KQED: ‘You Can’t Have It Both Ways’: Sen. Padilla Slams Budget Cuts to Immigration Courts

By Tyche Hendricks

When the Biden administration opened a new immigration court in the Bay Area city of Concord last month, it was part of a broader effort to cope with an unprecedented nationwide backlog of 3.3 million cases.

But a spending deal reached in Congress last week to avert a government shutdown cuts the budget for the federal immigration courts, even though President Joe Biden had asked for a major spending increase.

California Sen. Alex Padilla said the reduction, pushed by Republican leaders in the House of Representatives, is a mistake if they care about managing migration at the border.

“My message to them is: You can’t have it both ways,” he said. “We can’t say we’re trying to reduce the backlog for asylum applications or anything else … if we’re trying to cut the capacity of the same departments and agencies that are charged with securing the border and enforcing our laws.”

House Republicans said the appropriations package, signed by Biden late Friday evening, reined in federal spending (PDF) and “put an end to budgetary waste.” In particular, they touted a provision “requiring the DOJ to hold Immigration Judges accountable by implementing a performance appraisal system.”

Faced with a growing number of asylum claims at the U.S.-Mexico border compounding an existing backlog of deportation cases, Biden had asked Congress to commit $1.45 billion (PDF) to the court system, known as the Executive Office of Immigration Review. That reflected a 70% increase over last year’s budget of $860 million. Instead, funding was trimmed to $844 million.

Since Biden was elected, EOIR, which is part of the U.S. Department of Justice, has added six new immigration courts (PDF) and more than 300 judges (PDF) across the country, building on an expansion that began as immigration enforcement ballooned under the Trump administration.

The new Concord court is slated to have 21 new judges, nearly doubling the capacity in the Bay Area to hear deportation cases, including asylum claims. Until now, the 27 judges in San Francisco’s court, with help from a smaller court in Sacramento, have handled all immigration cases from Bakersfield, California, to the Oregon border. With 160,000 pending cases, each case takes more than three and a half years to complete, on average.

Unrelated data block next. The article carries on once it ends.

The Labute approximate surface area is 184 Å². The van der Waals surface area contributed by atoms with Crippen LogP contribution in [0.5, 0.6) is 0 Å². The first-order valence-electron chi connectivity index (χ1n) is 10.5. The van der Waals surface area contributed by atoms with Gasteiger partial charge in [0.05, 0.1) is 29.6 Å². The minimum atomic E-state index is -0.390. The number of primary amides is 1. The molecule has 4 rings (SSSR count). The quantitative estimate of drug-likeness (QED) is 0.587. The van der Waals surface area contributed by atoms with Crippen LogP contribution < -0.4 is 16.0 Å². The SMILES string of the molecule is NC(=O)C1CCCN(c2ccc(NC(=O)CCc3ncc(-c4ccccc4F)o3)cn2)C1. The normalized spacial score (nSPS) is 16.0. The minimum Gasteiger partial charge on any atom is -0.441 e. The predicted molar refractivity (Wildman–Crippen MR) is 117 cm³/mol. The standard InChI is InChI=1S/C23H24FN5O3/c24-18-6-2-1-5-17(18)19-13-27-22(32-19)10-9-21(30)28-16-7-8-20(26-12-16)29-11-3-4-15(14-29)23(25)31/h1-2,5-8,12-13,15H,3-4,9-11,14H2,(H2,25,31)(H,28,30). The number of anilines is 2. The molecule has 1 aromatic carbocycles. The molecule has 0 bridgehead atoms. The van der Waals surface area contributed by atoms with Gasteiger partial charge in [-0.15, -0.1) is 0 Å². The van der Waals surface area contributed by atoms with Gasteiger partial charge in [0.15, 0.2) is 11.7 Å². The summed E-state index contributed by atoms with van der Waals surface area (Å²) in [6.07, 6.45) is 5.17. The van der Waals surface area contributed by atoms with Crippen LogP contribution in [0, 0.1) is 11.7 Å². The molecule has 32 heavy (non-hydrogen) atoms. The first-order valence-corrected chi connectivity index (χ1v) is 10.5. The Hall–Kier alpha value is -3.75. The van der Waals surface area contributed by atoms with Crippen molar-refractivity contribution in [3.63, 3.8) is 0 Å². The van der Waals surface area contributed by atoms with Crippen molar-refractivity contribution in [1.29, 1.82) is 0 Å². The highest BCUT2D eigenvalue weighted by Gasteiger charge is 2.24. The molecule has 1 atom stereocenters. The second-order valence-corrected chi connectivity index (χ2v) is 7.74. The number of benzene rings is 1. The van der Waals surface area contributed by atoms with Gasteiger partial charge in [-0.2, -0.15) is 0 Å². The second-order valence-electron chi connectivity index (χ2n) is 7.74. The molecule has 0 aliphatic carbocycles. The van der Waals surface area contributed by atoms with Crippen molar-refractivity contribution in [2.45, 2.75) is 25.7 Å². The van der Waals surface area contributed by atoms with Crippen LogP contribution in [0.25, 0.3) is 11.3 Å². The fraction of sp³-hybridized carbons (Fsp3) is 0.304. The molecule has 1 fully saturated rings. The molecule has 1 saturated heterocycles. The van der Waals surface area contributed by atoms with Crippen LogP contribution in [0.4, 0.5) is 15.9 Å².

Even though caseloads have grown, the nation’s 734 immigration judges are closing nearly a third more cases on average than at the end of the Obama years, according to a data analysis by the Transactional Records Access Clearinghouse at Syracuse University. But the judges’ speed is outmatched by the raw numbers of new migrants applying for asylum.

Analysts with the Congressional Research Service found last year that the number of judges nationally would need to double, and it would still take eight years to clear the backlog.

Retired San Francisco immigration judge Dana Leigh Marks said each judge also needs a courtroom, legal and administrative staff support, language interpreters and functioning computer systems. And staffing up can take months. Yet the new budget cuts to the bone, she said, at a time when the credibility of the nation’s immigration system is at stake.

“EOIR is desperately undersized and underfunded. So every penny counts,” said Marks, who is president emerita of the National Association of Immigration Judges. “It really is a travesty that there’s all this focus on the border and the backlog in the immigration court system. And yet the major solution is simply giving adequate funding.”

In addition, she said delays can hurt an asylum seeker’s chances of winning permanent protection in the U.S., even as they’ve put down roots here and may be valued members of their communities.

“You’ve got cases that have been pending for five, six, seven years,” Marks said. “Their asylum case may no longer be viable … They may be hampered by the ability to obtain evidence because so much time has passed. So, from a legal perspective, their case is not one which could be granted. But it doesn’t mean that they are someone who necessarily should be forced to leave.”

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